I’m an Accountant: Here’s What You Need To Know About the End of COVID-19 Provisions and Your Tax Bill

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This year’s tax season marks a return to the “status quo,” as many of the provisions enacted during the COVID-19 pandemic to help taxpayers have now expired. For many, this will mean smaller tax refunds, as several deductions and credits have either been reduced or have disappeared entirely.

GOBankingRates spoke with Eric Bronnenkant, CPA, CFP, head of tax at Betterment, about the pandemic-era provisions that are no longer in effect, and what that means for you.

What’s Changed for the Current Tax Season?

There are three major changes that taxpayers need to be aware of.

End of the Expanded Child Tax Credit

In 2021, the Child Tax Credit increased from $2,000 per child to $3,000 per child for children ages 6 to 17, and $3,600 per child for children under 6. The expansion also raised the age limit from 16 to 17. However, for tax year 2022, those increases are now gone, and the age limit has returned to 16.

End of the Expanded Child and Dependent Care Credit

The Child and Dependent Care Credit is another tax incentive that has returned to 2019 levels. The maximum amount taxpayers can claim for child or dependent care for 2022 drops back to $2,100, down from $8,000 in 2021.

Elimination of the Charitable Contribution Deduction for Non-Itemizers

During the pandemic, two special tax rules were enacted that allowed taxpayers to deduct charitable contributions even if they didn’t itemize their taxes. Taxpayers could also claim deductions of sums up to 100% of their adjusted gross income.

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Both of those provisions have expired and were not renewed by Congress. Now, you can only deduct charitable contributions if you itemize your taxes, and can only deduct up to 60% of your adjusted gross income.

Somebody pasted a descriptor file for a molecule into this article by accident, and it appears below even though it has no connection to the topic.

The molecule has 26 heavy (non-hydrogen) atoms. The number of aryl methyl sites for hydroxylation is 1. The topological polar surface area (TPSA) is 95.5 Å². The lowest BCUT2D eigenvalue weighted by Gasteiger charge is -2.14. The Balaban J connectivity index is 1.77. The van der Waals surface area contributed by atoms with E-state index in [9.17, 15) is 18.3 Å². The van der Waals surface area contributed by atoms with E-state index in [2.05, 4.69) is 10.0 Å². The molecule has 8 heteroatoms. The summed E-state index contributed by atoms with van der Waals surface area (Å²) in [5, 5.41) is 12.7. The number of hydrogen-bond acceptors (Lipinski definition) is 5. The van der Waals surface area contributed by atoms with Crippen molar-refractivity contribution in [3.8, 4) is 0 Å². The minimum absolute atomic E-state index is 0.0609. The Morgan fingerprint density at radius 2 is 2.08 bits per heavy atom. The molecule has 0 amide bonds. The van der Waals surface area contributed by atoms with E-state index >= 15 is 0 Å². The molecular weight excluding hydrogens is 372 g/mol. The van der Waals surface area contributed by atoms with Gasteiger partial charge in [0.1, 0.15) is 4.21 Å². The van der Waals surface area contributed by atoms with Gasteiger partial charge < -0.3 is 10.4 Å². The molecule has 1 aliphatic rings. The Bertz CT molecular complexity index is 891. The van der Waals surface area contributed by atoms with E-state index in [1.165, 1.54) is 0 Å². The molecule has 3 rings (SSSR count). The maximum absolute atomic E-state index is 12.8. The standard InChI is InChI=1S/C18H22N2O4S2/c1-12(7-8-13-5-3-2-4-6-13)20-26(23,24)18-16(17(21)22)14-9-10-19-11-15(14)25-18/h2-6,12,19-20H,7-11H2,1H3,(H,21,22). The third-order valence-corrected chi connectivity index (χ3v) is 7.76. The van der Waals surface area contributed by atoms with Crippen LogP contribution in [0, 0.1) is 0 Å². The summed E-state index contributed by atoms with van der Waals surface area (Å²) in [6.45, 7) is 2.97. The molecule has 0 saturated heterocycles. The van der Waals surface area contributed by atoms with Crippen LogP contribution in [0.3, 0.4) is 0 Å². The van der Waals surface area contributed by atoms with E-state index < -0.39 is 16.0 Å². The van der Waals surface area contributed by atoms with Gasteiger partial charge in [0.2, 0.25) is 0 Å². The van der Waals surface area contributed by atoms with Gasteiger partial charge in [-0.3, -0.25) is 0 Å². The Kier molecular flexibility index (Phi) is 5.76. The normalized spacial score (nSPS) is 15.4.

What This Means for You

“Loss of these benefits for the 2022 tax year will be financially stressful for some taxpayers,” Bronnenkant said.

This is especially true if you are relying on a tax refund to pay bills or pay off debts.

“The average tax refund is expected to decline for the 2022 tax year,” Bronnenkant said.

The end of these provisions could particularly affect “many parents who have young children and significant dependent care expenses, who previously benefited from the expanded Child Tax Credit and expanded Dependent [Care Credit],” Bronnenkant said.

He suspects that there will be some growing pains for taxpayers, who will have to acclimate to a return to the pre-pandemic tax era.

“Taxpayers will have to adjust to the new normal,” he said, “and recognize that tax incentives available earlier in the pandemic are no longer in existence.”

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